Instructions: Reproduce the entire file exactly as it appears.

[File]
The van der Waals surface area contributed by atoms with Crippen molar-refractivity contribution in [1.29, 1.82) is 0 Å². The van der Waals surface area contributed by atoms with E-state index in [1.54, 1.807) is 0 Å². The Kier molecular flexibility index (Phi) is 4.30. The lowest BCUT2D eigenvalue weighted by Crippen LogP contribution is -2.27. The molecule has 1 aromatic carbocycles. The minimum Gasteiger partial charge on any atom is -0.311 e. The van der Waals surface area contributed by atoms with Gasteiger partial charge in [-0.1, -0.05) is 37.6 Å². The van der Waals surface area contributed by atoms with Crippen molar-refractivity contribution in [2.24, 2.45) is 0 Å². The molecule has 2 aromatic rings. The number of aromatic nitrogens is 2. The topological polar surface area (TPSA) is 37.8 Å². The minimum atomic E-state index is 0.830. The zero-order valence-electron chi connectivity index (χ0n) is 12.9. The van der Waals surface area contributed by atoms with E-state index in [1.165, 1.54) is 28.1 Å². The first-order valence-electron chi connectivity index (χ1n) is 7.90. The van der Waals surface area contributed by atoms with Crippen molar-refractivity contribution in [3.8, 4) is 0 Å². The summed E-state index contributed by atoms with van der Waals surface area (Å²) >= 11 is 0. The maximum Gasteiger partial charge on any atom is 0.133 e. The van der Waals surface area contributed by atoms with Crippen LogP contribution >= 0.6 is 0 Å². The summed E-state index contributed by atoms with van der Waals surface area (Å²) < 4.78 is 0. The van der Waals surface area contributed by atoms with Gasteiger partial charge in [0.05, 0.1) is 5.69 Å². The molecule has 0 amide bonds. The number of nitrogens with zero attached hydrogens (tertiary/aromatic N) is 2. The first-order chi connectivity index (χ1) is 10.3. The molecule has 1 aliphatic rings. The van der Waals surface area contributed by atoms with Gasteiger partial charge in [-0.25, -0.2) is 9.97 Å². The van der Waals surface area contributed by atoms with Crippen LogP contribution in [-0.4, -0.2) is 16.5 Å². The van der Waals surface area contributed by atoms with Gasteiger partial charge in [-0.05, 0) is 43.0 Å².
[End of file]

The van der Waals surface area contributed by atoms with Crippen molar-refractivity contribution in [1.29, 1.82) is 0 Å². The van der Waals surface area contributed by atoms with E-state index in [1.54, 1.807) is 0 Å². The Kier molecular flexibility index (Phi) is 4.30. The lowest BCUT2D eigenvalue weighted by Crippen LogP contribution is -2.27. The molecule has 1 aromatic carbocycles. The minimum Gasteiger partial charge on any atom is -0.311 e. The van der Waals surface area contributed by atoms with Gasteiger partial charge in [-0.1, -0.05) is 37.6 Å². The van der Waals surface area contributed by atoms with Crippen molar-refractivity contribution in [2.24, 2.45) is 0 Å². The molecule has 2 aromatic rings. The number of aromatic nitrogens is 2. The topological polar surface area (TPSA) is 37.8 Å². The minimum atomic E-state index is 0.830. The zero-order valence-electron chi connectivity index (χ0n) is 12.9. The van der Waals surface area contributed by atoms with E-state index in [1.165, 1.54) is 28.1 Å². The first-order valence-electron chi connectivity index (χ1n) is 7.90. The van der Waals surface area contributed by atoms with Crippen molar-refractivity contribution in [3.8, 4) is 0 Å². The summed E-state index contributed by atoms with van der Waals surface area (Å²) >= 11 is 0. The maximum Gasteiger partial charge on any atom is 0.133 e. The van der Waals surface area contributed by atoms with Crippen LogP contribution >= 0.6 is 0 Å². The summed E-state index contributed by atoms with van der Waals surface area (Å²) < 4.78 is 0. The van der Waals surface area contributed by atoms with Gasteiger partial charge in [0.05, 0.1) is 5.69 Å². The molecule has 0 amide bonds. The number of nitrogens with zero attached hydrogens (tertiary/aromatic N) is 2. The first-order chi connectivity index (χ1) is 10.3. The molecule has 1 aliphatic rings. The van der Waals surface area contributed by atoms with Gasteiger partial charge in [-0.25, -0.2) is 9.97 Å². The van der Waals surface area contributed by atoms with Crippen LogP contribution in [-0.4, -0.2) is 16.5 Å². The van der Waals surface area contributed by atoms with Gasteiger partial charge in [-0.05, 0) is 43.0 Å².